Purpose of the flight and payload description

TIFANI (Telescope Infrarouge Froid pour l'Astronomie des Nuages Interstellaires) was an experiment resulting from the collaboration between four french laboratories: the Laboratoire d'Astronomie Infrarouge, Observatoire de Paris, Meudon, the Centre d'Etudes Spatiales des Rayonnements, in Toulouse, the Section d'Astrophysique du C.E.N. in Saclay and the Institut d'Astrophysique, in Paris. The scientific objective of the instrument was to perform spectrophotometry of the far IR dust thermal emission, and detection of fine structure lines in HII regions.

TIFANI was composed by a f/6 Cassegrain type telescope, featuring a 25 cm diameter primary and a fixed hyberbolic secondary giving 6.5% of obscuration. The mirrors and the structure were made from aluminium alloy, which allowed an efficient cooling and a good homogeneity in temperature. Cold baffles prevented direct radiations to reach the optics for angles above 16°.

At the focus of the telescope was located a Michelson interferometer used in a fast-scanning mode which allowed no sky-chopping. The two mirrors were spherical, so that the cold aperture stop was at the centre of curvature of each one. Frictions were avoided thanks to the use of flexural pivots, a linear electromagnetic motor and of inductive position sensors. The whole system (motion and sampling) was controlled by a micro-processor.

The detection system was composed by two separate field of view of 10 arc min diameter each, and separated by 15 arc min. which were feeded by the interferometer: one corresponded to a bolometric channel (Coron-type bolometer) with a cut-on at 50 micron and the other to a dual photoconductor channel where two spectral bands were separated by means of a CsBr dichroic crystal. The photoconductor channels had band-pass defined by Restrahlen filters (KCl and KI) which were centered on 58 microns and 88 microns respectively. The preamplifiers were of trans-impedance type for the photoconductors and classical low-noise type for the bolometer.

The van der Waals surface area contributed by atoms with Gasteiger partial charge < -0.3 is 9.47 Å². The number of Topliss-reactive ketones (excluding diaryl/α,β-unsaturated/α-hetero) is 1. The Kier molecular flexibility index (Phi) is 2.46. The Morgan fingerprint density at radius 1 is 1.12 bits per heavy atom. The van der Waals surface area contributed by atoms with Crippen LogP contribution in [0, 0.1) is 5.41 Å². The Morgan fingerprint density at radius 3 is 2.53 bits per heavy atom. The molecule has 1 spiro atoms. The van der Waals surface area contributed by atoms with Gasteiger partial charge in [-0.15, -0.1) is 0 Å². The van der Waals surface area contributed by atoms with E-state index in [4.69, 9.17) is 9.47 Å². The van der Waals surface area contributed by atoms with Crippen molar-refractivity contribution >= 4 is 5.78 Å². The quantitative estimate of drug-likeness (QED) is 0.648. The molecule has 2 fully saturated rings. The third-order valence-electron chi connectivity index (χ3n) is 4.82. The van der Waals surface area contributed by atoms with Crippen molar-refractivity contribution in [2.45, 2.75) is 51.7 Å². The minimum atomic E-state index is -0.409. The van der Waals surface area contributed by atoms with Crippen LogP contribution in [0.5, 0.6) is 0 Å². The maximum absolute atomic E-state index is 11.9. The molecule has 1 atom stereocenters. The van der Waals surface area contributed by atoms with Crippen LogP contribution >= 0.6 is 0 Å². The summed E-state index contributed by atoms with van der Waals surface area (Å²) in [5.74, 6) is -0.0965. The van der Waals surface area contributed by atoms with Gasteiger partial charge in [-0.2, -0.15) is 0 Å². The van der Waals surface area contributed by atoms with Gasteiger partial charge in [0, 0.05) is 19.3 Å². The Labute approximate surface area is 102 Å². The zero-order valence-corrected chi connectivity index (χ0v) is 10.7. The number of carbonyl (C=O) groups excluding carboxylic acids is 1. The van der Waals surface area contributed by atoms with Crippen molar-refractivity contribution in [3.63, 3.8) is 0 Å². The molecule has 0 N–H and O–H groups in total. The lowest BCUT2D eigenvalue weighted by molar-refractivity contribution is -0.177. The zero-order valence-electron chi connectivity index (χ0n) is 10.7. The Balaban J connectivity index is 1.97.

Two separate cryostats were used to cool the optics on one side and the detection system on the other side. The first one was an annular container of solid nitrogen, containing a heat exchanger allowing extra-cooling by the helium vapors. Thermal isolation was provided by aluminized mylar. The second cryostat consisted of two coaxial containers of liquid helium, the external one being used for cooling of nitrogen and optics by a flow of cold gas. A polyethylene sheet at top of the secondary mirror prevented condensation of the atmospheric water vapor. A leak-proof door at top of the cryostat was opened at maximum altitude only. Holding time was 36 hours for 35 + 10 liters of liquid helium and 45 liters of liquid nitrogen.

Details of the balloon flight

Balloon launched on: 7/10/1984
Launch site: Base di Lancio Luigi Broglio, Trapani, Sicily, Italy  
Balloon launched by: Agenzia Spaziale Italiana (ASI) / Centre National d'Etudes Spatiales (CNES)
Balloon manufacturer/size/composition: Zero Pressure Balloon 330.000 m3
End of flight (L for landing time, W for last contact, otherwise termination time): 7/10/1982
Landing site: Lost in the Mediterranean sea, 250 km from Spain's coast
Campaign: ODISSEA 84  
Payload weight: 1200 kgs

The balloon was launched flawlessly from the Trapani-Milo base in Sicily on Juli 4, 1984. After starting a nominal westward path towards Spain (as usual for transmediterranean flights) apparently the balloon developed a problem and as a result the payload sunk in the Mediterranean Sea, 250 km from Spanish coast.

External references

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